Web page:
He seems to know he f*cked up but that's no excuse. He is a representative for this country and he has now only fueled the will to destroy those "awful Americans." If you ask me this is the first Olympics we haven't dominated and you have to ask whether all these companies makin endorsements and TV appearances and all da other junk that da American media and companies want da athletes to do distracts them and clouds their vision as to what they are really there for: to compete in their event and do da best they can. Bode is an immature loser if he can't give up partyin for two weeks to be ready for his events. He talks of his teammate Daron and his bad luck but with Bode it's bad practice. If Daron went out there and had better luck he would have probably won but Bode set himself to fail because as an athlete you have to have your body in top shape to compete and if you are drunk in da startin gate you know for damn sure you ain't ready. Suit, I give a comendation for your man in Akron because he truly does embody da Olympic spirit. Also if Hines Ward's heart was in Bode he would not only have won his own events but would have been signin up to compete in more and would have been out there cheerin on every teammate he had when he could. It's a shame. Let Bode slip into da pit of unsuccessfulness and anonymity. One last question: Do we know he actually smoked weed? Just wonderin. Peace.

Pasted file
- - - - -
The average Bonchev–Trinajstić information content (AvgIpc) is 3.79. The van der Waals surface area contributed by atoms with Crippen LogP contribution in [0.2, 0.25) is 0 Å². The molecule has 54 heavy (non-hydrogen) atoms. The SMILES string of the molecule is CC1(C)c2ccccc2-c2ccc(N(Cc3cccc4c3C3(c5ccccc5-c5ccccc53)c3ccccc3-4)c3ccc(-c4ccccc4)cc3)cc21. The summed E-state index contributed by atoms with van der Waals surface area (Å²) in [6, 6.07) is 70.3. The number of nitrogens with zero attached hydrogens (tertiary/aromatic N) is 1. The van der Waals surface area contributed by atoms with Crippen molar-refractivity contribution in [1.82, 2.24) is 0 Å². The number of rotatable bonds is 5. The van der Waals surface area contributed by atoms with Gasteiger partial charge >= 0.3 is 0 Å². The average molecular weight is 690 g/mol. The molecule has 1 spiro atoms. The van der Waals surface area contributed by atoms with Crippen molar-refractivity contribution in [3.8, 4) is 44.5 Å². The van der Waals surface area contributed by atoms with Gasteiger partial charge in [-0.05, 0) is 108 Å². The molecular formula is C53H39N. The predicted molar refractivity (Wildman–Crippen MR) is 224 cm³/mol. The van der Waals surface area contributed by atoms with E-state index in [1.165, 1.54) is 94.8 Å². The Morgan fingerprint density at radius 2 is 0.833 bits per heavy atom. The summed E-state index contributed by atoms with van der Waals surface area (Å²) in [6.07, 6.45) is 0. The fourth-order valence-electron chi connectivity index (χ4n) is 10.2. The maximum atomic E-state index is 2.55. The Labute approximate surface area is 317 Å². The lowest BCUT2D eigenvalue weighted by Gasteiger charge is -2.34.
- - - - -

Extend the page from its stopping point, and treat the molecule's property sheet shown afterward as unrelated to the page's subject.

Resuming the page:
BuFu

Stlrs4Life
02-26-2006, 04:50 PM
He is a pure loser. Did anybody hear his interview? He stole a spot from somebody who might have tried a lot more. His attitude sucks.

clevestinks
02-26-2006, 05:28 PM
All talk No walk for Bode, to bad he already has made so much$$$$$$$$$

Petesburgh66
02-27-2006, 12:46 AM
Thank god this douche isn't Canadian

83-Steelers-43
02-27-2006, 06:55 AM
He is a pure loser. Did anybody hear his interview? He stole a spot from somebody who might have tried a lot more. His attitude sucks.

That pretty much sums it up. Thankfully he is only one athlete in these olympics from the USA that is a complete jerkoff or we would not have ended up second in the medal count.

Suitanim
02-27-2006, 05:40 PM
I read an article in ESPN the magazine that was a month old today (I was at the doctor's, and the reading material was pretty thin), and his family and friends were worried about his training and motivation...it was definitely foreshadowing bad things to come in Turin.

He's a weird dude...a walking contradiction. He has all sorts of corporate sponsors, and he takes all their money, but he badmouths them constantly. He said he doesn't want any media attention, than told ESPN that he wouldn't grant them an interview unless he got the cover.

I have a feeling this guy's days on this Earth are limited...

Petesburgh66
02-28-2006, 12:41 AM
He's a weird dude...a walking contradiction. He has all sorts of corporate sponsors, and he takes all their money, but he badmouths them constantly.
I have a feeling this guy's days on this Earth are limited...

If I was a corporate sponser, why would I invest in another athlete like this guy? This guy not only screwed himself but may have screwed other American athletes down the road.

If I was a sponser, these are the athletes who I would want to represent my company (Cheeks and Hughes)